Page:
27. West Virginia Receivers
Although Jock Sanders is back, West Virginia lost its top field-stretcher, Alric Arnett, to graduation. The slots are fine and Bradley Starks should step up at one outside position, but what happens on the other side? The coaches were cautiously optimistic that redshirt freshman Logan Heastie begins to bloom, but he might not even be on the team. One of the highest-rated recruits to ever choose Morgantown, he has the size and speed to really open up the field for the jackrabbits.
26. TCU Cornerbacks
The secondary loses two First Team All-Mountain West corners in Nick Sanders and Rafael Priest … whatever. In steps Jason Teague, Greg McCoy, and Malcolm Williams, and the pass defense will be as good as ever. The safety combination of Tejay Johnson, Alex Ibiloye, Jurell Thompson and Tyler Lutrell is tremendous with interchangeable options and great tackling ability. After finishing sixth in the nation against the pass, the production won’t drop off, if at all.
25. Missouri Defensive Tackles
The bulk of the defensive talent is on the end where Aldon Smith, Jacquies Smith, and Marcus Malbrough should all be fantastic, but the loss of Jaron Baston on the inside is big. Dominique Hamilton, Terrell Resonno and Bart Coslet need to form a steady rotation before the start of the year to allow the stars on the outside to shine. Mizzou is used to getting a big interior push, and the spotlight will be on to see if it can camp out in backfields.
24. BYU Defensive Line
The pass rush was fine at times, even if it wasn’t consistent, but there weren’t many plays made behind the line against the run. The Cougars were 101st in the nation in tackles for loss even with playmakers like Jan Jorgensen, Brett Denney, and Colbey Clawson on the front seven. The Cougars were tremendous at making big things happen up front two years ago, either, but they came up with a big, BIG sack on Sam Bradford and usually came through when they had to.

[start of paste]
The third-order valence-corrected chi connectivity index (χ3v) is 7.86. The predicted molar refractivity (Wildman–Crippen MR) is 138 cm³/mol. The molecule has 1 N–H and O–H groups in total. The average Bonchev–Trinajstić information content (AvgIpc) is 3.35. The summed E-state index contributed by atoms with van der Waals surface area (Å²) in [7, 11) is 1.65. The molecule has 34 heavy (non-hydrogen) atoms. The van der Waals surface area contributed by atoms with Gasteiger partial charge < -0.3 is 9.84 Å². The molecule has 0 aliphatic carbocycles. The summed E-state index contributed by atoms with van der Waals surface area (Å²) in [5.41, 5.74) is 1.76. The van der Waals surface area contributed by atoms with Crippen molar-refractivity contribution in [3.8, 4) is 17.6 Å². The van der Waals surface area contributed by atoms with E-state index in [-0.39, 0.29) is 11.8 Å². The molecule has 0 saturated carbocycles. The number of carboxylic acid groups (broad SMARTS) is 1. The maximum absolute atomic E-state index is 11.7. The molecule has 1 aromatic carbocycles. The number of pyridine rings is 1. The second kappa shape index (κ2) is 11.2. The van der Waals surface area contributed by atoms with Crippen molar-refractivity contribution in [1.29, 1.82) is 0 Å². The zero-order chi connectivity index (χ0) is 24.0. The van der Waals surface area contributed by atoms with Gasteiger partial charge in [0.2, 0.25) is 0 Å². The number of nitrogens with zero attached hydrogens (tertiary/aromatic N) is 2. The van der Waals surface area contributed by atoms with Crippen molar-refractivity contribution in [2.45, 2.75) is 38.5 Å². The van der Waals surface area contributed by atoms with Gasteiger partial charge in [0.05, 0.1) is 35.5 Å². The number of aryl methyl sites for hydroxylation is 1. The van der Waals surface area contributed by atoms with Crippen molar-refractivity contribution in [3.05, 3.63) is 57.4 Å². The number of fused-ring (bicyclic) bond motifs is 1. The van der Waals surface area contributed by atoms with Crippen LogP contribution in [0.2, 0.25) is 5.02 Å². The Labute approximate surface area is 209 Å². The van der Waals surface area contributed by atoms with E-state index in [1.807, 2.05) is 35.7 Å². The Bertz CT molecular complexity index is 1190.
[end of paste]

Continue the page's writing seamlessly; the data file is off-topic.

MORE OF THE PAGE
23. Miami’s Offensive Line
This seems to be a perennial issue for the Hurricanes. This year is no different. From a mediocre group a year ago, they lose all-star LT Jason Fox and starting C A.J. Trump. The balance of this unit is nothing special. If little-used Tyler Horn or rookie Shane McDermott can’t deliver at the pivot, it’ll force the staff to import and cross-train one of the guards. Quietly, line coach Jeff Stoutland will be one of the most important figures in Miami this offseason.
22. Oklahoma Cornerbacks
The offensive line doesn’t have any brand-name stars after losing Trent Williams, but there are enough talented big bodies to assume that the blocking will once again be fine. If OU could get through last year with all the different combinations, this season won’t be an issue. The bigger concern early on will be at corner where Demontre Hurst and former safety Jonathan Nelson will give it a shot. The safeties, Sam Proctor and Quinton Carter, are good enough to make up for some mistakes on the outside, but the spotlight will be on until the right combination is found.
21. Stanford Running Back
So who succeeds Toby Gerhart? Sophomore Stepfan Taylor is at the head of the line after lettering as a true freshman and playing rather well. A powerful 210-pounder, he turned 56 carries into 303 yards and a pair of scores, getting on the field for all 13 games. And don’t forget about senior Jeremy Stewart, the backup in September before suffering a knee injury that sidelined him for the final eight games.
20. Wisconsin Defensive Tackle
The Badgers will be fine on the outside despite the loss of all-star O’Brien Schofield, but the biggest key
to the defense will be at tackle after losing underappreciated stalwarts Dan Moore and Jeff Stehle. The team is loaded everywhere else, but the machine could break down if there are problems on the defensive interior.
19. UCLA Defensive Line
After dominating at times up front a year ago, UCLA will be missing All-American DT Brian Price and underrated veterans Korey Bosworth and Jerzy Siewierski. While Datone Jones and Damien Holmes have bright futures on the outside, who’s going to plug the holes on the interior? It’ll be a big spring for David Carter, Justin Edison, and Andy Keane, among others, who’ll get a shot at expanded roles.
Your Unit? ... Part 2